Fiction: Wondrous machines


A multilayered tale centred on a nineteenth-century automaton grips Minsoo Kang.

The Chemistry of Tears

Faber and Faber/Knopf: 2012. 288 pp. £17.99/$26 9780571279975 | ISBN: 978-0-5712-7997-5

Artificial beings throng myth and literature. Science fiction, for instance, has specialized in robots, androids and cyborgs — creatures often associated with a kind of high-tech utility. (The word 'robot', coined by the Czech writer and artist Josef Čapek, stems from the word for 'drudgery' in several Slavic languages.) Literary writers from Herman Melville to Thomas Pynchon, however, have been drawn more to automata, mechanical simulacra of living beings that proliferated in the eighteenth and nineteenth centuries, before electric and digital technology. Designed as devices of wonder and beauty, automata lend themselves to the aesthetic and symbolic.

Now, in his wonderful The Chemistry of Tears, Australian writer Peter Carey ponders the automaton through the eyes and thoughts of human characters. This multilayered novel follows the lives of two people separated in time but involved with one mechanical being — based on Jacques de Vaucanson's Defecating Duck, a famous eighteenth-century automaton. The book is dominated by the alternating narratives of the protagonists, a modern museum specialist and a Victorian father on a fraught personal quest, but the cast also includes an inventor with echoes of Charles Babbage — a nineteenth-century mathematician and engineer who restored automata as well as designing a proto-computer, the difference engine.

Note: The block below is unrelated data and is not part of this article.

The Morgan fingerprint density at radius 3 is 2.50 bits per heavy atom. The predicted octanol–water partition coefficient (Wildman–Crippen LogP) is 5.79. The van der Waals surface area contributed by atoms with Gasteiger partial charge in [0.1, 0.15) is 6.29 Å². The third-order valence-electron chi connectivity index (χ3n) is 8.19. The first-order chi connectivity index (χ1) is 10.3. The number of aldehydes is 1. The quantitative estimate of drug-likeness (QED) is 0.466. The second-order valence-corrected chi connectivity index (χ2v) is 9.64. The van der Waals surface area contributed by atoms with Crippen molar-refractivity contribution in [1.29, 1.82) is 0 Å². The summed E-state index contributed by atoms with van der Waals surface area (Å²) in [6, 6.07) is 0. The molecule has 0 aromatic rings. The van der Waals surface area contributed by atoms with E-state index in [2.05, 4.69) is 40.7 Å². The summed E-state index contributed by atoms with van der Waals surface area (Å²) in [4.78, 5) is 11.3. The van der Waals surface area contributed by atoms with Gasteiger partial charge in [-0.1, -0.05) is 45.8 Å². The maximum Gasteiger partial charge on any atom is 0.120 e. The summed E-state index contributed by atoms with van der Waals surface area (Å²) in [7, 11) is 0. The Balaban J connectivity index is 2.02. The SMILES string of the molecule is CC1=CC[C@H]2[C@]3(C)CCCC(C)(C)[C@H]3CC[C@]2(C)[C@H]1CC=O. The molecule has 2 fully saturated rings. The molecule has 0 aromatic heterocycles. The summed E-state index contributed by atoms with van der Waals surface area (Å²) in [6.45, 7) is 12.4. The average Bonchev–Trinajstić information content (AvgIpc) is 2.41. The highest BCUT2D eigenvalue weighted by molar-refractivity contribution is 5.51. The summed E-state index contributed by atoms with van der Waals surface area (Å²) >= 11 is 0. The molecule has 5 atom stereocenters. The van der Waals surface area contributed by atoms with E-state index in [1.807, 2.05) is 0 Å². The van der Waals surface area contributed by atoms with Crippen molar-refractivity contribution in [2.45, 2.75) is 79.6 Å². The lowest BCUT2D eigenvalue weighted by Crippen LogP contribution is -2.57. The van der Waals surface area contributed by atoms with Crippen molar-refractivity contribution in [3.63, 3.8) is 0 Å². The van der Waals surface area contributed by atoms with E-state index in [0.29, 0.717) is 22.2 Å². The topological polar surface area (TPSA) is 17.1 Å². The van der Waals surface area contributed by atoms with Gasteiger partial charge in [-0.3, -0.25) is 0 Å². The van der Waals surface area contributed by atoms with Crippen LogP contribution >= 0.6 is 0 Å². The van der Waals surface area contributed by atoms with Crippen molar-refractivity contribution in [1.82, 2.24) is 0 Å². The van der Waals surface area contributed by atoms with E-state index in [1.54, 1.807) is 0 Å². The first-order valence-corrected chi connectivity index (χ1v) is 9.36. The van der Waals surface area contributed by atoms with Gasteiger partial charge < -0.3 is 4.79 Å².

The Chemistry of Tears follows the Western tradition of using the automaton as a conceptual object for pondering the nature of humanity — a tradition now surfacing in debates about biological determinism and free will, the nature of 'digitized' humans and bioengineered 'DNA robots'. Are we essentially organic automata constructed by some creator? Can we engineer self-aware artificial beings capable of experiencing emotions and making moral decisions? What part of our humanity lies beyond the material world and can never be replicated artificially? Rather than providing easy answers to such questions, Carey presents a narrative that demonstrates their complexity.

First, we meet Catherine Gehrig, a restorer of clocks at a London museum. While mourning the sudden death of her married lover, she is given the task of reassembling an automaton, a nineteenth-century replica of Vaucanson's duck. The parts are presented to her along with the notebooks of Henry Brandling, who commissioned the device. Through Catherine's reading of Brandling's story we follow the second narrative, of his attempt to cheer his ailing son by travelling to Germany and finding a mechanic to recreate Vaucanson's automaton.